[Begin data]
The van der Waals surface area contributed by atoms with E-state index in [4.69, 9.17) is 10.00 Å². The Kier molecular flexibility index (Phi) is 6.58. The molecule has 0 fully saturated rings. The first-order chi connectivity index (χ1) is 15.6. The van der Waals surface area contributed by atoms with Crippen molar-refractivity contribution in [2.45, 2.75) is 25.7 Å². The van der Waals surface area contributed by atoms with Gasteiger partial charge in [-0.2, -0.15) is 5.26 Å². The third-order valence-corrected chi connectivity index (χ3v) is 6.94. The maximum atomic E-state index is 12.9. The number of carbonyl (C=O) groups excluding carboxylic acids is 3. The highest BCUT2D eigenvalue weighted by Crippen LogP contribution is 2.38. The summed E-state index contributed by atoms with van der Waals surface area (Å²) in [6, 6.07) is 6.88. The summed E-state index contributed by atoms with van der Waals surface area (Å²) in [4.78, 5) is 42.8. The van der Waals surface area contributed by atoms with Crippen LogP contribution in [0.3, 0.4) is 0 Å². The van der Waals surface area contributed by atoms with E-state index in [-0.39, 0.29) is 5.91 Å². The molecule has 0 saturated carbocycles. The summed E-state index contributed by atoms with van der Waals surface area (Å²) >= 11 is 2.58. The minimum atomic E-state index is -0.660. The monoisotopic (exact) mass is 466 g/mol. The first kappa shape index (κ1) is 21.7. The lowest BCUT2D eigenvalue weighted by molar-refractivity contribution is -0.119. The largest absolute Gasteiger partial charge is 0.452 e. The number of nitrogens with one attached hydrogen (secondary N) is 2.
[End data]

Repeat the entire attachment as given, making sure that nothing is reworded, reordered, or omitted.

The van der Waals surface area contributed by atoms with E-state index in [4.69, 9.17) is 10.00 Å². The Kier molecular flexibility index (Phi) is 6.58. The molecule has 0 fully saturated rings. The first-order chi connectivity index (χ1) is 15.6. The van der Waals surface area contributed by atoms with Crippen molar-refractivity contribution in [2.45, 2.75) is 25.7 Å². The van der Waals surface area contributed by atoms with Gasteiger partial charge in [-0.2, -0.15) is 5.26 Å². The third-order valence-corrected chi connectivity index (χ3v) is 6.94. The maximum atomic E-state index is 12.9. The number of carbonyl (C=O) groups excluding carboxylic acids is 3. The highest BCUT2D eigenvalue weighted by Crippen LogP contribution is 2.38. The summed E-state index contributed by atoms with van der Waals surface area (Å²) in [6, 6.07) is 6.88. The summed E-state index contributed by atoms with van der Waals surface area (Å²) in [4.78, 5) is 42.8. The van der Waals surface area contributed by atoms with Crippen LogP contribution in [0.3, 0.4) is 0 Å². The van der Waals surface area contributed by atoms with E-state index in [-0.39, 0.29) is 5.91 Å². The molecule has 0 saturated carbocycles. The summed E-state index contributed by atoms with van der Waals surface area (Å²) >= 11 is 2.58. The minimum atomic E-state index is -0.660. The monoisotopic (exact) mass is 466 g/mol. The first kappa shape index (κ1) is 21.7. The lowest BCUT2D eigenvalue weighted by molar-refractivity contribution is -0.119. The largest absolute Gasteiger partial charge is 0.452 e. The number of nitrogens with one attached hydrogen (secondary N) is 2.